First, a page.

vill clearly states that when any one dies intestate all his chattels
are understood to belong to his lord,® and this seems to be con-
firmed by some entries in the Pipe Rolls of Henry 11.^ The
chapter of John's Great Charter enacting that the chattels of a

1 Cnuf s Laws, ii. ch. 70 : Liebermann, Gesetze, L 356.

2 Below, p. 126, n. 5.

* Liebermann, Gesetze, L 514.

* Ibid.y i. 522. According to King Stephen's charter, the goods of intestate clerics
were to be distributed for the benefit of the soul by the counsel of the church : Stubbs,
Select Charters, 120; cf. Pollock and Maitland, English Law, 2nd ed., i. 519. In 1190
the clergy of Normandy claimed that such goods do not belong to the secular power,
but should be distributed by episcopal authority for pious uses : Ralph of Diceto,
Imagines Hist., ii. 87.

* According to the Grand Coutumier of Normandy and the Ctablissements de
Saint Louis, desperati or inconfessi do not forfeit their movables in case of sudden
death, but only after a fatal illness of eight or nine days : Aufiroy, Evolution du Tes-
tament, 556 ; Du Cange, s. v. intestatio. See also the rule laid down by the clergy of
Normandy in 1190 and the inquest made in 1205, above, p. 121.

< 6k. vii. ch. 16 : " Cum quis vero intestatus decesserit omnia catalla sua sui domini
esse intelliguntur ; si vero plures habuerit dominos, quilibet eorum catalla sua recu-
perabit quae in feodo suo reperiet."

7 18 Hen. II., pp. 98, 133.



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124 HARVARD LAW REVIEW.

free man who dies intestate should be distributed by the hands of
his near kinsmen or friends under the supervision of the church,^
seems to have transferred power from the king and other lords to
the prelates ; and, though this chapter was omitted in the con-
firmations of the charter, probably because it collided with the in-
terests of the lay lords, the church exercised the right to distribute
the personal property of intestates since the second quarter of the
thirteenth century* and perhaps since the early part of Henry III/s
reign. The constitutions of Walter of Cantilupe, bishop of Worces-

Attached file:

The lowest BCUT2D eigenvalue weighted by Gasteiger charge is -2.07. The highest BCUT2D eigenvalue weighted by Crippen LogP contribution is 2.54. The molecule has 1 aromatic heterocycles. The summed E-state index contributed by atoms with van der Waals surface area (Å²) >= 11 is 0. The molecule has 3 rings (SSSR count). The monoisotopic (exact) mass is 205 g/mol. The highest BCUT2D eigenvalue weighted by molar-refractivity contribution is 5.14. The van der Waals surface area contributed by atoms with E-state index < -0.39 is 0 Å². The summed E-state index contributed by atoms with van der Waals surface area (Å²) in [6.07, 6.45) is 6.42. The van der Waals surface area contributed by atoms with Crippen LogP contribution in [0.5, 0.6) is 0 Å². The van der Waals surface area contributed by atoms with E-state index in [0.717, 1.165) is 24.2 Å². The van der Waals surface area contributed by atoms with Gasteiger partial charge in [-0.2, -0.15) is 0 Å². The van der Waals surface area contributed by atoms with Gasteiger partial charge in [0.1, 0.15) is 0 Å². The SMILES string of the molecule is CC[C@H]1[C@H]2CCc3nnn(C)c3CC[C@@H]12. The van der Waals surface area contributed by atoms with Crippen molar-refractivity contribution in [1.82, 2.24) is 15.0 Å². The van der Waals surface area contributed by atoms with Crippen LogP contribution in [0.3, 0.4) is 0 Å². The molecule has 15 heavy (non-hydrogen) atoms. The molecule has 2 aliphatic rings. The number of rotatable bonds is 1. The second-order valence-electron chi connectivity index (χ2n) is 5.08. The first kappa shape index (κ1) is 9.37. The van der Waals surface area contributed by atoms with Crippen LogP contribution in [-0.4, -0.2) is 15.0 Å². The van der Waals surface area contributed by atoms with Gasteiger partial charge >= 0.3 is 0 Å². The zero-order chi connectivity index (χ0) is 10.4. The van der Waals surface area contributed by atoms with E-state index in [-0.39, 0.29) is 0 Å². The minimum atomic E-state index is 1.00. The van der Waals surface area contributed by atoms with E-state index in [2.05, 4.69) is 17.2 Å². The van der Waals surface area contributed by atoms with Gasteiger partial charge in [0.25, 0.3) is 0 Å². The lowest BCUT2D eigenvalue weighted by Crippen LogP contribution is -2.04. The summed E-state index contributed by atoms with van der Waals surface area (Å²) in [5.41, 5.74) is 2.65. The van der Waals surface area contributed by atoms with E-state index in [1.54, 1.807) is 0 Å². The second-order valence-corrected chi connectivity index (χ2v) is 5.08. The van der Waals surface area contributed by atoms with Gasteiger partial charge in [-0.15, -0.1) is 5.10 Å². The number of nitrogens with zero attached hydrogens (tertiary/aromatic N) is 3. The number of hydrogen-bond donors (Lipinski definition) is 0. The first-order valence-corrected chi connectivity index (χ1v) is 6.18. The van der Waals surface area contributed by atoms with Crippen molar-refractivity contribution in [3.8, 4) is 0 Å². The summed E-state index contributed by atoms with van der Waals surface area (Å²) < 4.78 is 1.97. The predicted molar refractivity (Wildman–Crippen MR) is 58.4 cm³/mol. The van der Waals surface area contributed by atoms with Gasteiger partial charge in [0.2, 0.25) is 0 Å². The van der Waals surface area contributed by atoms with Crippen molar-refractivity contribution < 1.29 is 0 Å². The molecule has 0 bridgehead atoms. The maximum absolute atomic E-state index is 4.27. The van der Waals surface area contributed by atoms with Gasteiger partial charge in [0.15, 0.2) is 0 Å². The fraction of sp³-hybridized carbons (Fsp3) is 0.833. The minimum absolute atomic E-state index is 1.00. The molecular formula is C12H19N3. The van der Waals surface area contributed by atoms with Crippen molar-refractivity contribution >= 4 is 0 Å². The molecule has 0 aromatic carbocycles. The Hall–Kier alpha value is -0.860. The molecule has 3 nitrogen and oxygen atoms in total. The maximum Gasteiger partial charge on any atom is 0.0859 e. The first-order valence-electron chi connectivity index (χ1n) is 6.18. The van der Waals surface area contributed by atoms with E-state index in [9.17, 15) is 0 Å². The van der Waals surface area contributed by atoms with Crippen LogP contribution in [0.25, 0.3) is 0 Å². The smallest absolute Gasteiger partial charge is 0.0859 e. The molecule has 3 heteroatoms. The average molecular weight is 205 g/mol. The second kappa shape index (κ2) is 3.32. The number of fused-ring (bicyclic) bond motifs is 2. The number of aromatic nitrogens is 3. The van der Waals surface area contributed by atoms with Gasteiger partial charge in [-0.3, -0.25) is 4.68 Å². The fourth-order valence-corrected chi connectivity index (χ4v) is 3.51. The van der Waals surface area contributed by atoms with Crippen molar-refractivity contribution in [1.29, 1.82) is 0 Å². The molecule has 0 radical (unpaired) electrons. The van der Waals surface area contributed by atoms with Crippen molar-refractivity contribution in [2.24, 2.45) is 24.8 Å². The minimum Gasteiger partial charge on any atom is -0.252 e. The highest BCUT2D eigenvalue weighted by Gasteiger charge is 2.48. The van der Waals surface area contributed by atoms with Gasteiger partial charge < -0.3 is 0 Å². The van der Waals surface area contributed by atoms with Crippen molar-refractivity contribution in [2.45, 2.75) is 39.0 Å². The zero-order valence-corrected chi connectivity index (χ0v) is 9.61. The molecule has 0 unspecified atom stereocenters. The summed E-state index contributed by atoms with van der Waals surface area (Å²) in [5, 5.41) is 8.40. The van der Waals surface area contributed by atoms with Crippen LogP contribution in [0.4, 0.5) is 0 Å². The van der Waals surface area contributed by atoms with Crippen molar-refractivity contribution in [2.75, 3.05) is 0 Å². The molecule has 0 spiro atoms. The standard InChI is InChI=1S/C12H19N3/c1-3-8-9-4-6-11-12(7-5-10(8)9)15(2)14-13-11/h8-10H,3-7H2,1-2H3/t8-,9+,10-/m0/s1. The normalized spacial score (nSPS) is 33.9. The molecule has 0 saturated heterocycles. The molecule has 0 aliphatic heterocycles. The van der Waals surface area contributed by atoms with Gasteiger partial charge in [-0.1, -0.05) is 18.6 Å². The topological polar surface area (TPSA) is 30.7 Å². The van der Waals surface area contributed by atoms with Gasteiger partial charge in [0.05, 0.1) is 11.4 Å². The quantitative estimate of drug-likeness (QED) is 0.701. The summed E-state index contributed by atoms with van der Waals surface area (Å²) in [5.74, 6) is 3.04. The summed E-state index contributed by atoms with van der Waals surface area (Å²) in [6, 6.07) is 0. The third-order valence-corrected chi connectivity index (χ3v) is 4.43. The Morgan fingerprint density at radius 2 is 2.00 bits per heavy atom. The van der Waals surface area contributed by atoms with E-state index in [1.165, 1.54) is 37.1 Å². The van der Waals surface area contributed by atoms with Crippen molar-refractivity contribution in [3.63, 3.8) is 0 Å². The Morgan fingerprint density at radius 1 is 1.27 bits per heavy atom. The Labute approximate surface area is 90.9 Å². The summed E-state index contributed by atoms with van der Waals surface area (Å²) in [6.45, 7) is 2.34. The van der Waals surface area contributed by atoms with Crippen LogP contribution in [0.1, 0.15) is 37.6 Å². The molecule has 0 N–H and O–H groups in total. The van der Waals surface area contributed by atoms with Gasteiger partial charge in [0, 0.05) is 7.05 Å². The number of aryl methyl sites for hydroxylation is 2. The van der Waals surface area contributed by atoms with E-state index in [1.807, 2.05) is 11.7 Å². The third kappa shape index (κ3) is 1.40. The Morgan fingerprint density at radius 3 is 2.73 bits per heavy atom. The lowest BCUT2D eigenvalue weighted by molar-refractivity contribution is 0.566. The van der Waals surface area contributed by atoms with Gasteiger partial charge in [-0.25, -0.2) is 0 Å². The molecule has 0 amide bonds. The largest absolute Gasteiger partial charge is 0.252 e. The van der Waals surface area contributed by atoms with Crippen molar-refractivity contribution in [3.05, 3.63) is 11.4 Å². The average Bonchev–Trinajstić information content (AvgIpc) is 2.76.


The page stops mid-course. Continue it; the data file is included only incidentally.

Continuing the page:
ter (1240), assert that the distribution should be made under
the supervision of the lord and him whom the bishop shall have
deputed for that purpose.' This arrangement looks like a com-
promise in a struggle between the barons and the prelates or be-
tween the principles set forth in Cnut's doom and in John's
charter. Bracton's statement of the law of his time is also reminis-
cent of the older law : " If a free man dies intestate and suddenly,
his lord should in no wise meddle with his goods, save in so far as
this is necessary in order that he may get what is his, namely, his
heriot,*but the administration of the dead man's goods belongs to
the church and to his friends, for a man does not deserve punish-
ment although he has died intestate." *

There are, moreover, indications that in Bracton's day and later
the lords remembered their old right, and sometimes tried to assert
it in defiance of the church. In the articles presented to Henry III.
by the bishops in 1257, it is stated that the king and other feudal
lords seize the goods of intestates, and do not permit their debts
to be paid or the residue to be applied by the ordinary to the use
of the children or kinsmen and to other pious uses.^ Lords who
do this were threatened with excommunication at the Council of
Merton in 1258, and at the Council of Lambeth in I26i.* In 1279
Archbishop Peckham rebukes Llewellyn, prince of Wales, for con-
fiscating " bona intestatorum vestrorum " ; ^ and in 1305 the bishop
of LlandafT complains to Edward I. that the magnates will not

1 Stubbs, Select Charters, 300, ch. 27.

* In 1239 a rule is made regarding the administration of the goods of intestates in
the absence of the bishop : Wilkins, Concilia, i. 664.

« Ibid., i. 675.

* Bracton, f. 60 b, ed. Twiss, i. 480. Bracton's text is open to the interpretation
that if intestacy is not occasioned by sudden death it may be a cause of forfeiture.

• Matthew Paris, Chronica Majora, ed. Luard, vi. 358 ; Wilkins, Concilia, i. 728 ; cf,
ibid,, i. 724.

• Ibid., i. 740, 754; ^ **^'^-» ii- 7oS- ^ Registrum J. Peckham, i. 77.



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THE MEDIEVAL LAW OF INTESTACY. 1 25

allow him to administer the goods of intestates.^ The lords also
continued, in some parts of England at least, to confiscate the
chattels of their villeins dying intestate.^

In the marches of Wales the old law in favor of the lords seems
to have been maintained long after the reign of Edward I. In 1278
the lord of Kemes agreed to waive his claim to the property of
intestates.* In 1352 Edward III. ordered three commissioners to
inquire whether Sir Henry Hastings, a tenant-in-chief, and others
died intestate, and whether, according to the custom of the marches
of Wales, all the chattels of tenants dying intestate belonged to their
lords. A jury sworn before two of the commissioners in 1354 de-
clare that from time immemorial it has been customary for the
lords to have all such chattels.* They say that Sir Henry left a
will, but that Grono ap levan died intestate during the present
reign ; his chattels are worth 40^.* An attempt was made to enforce
the old custom as late as the reign of Edward VI.^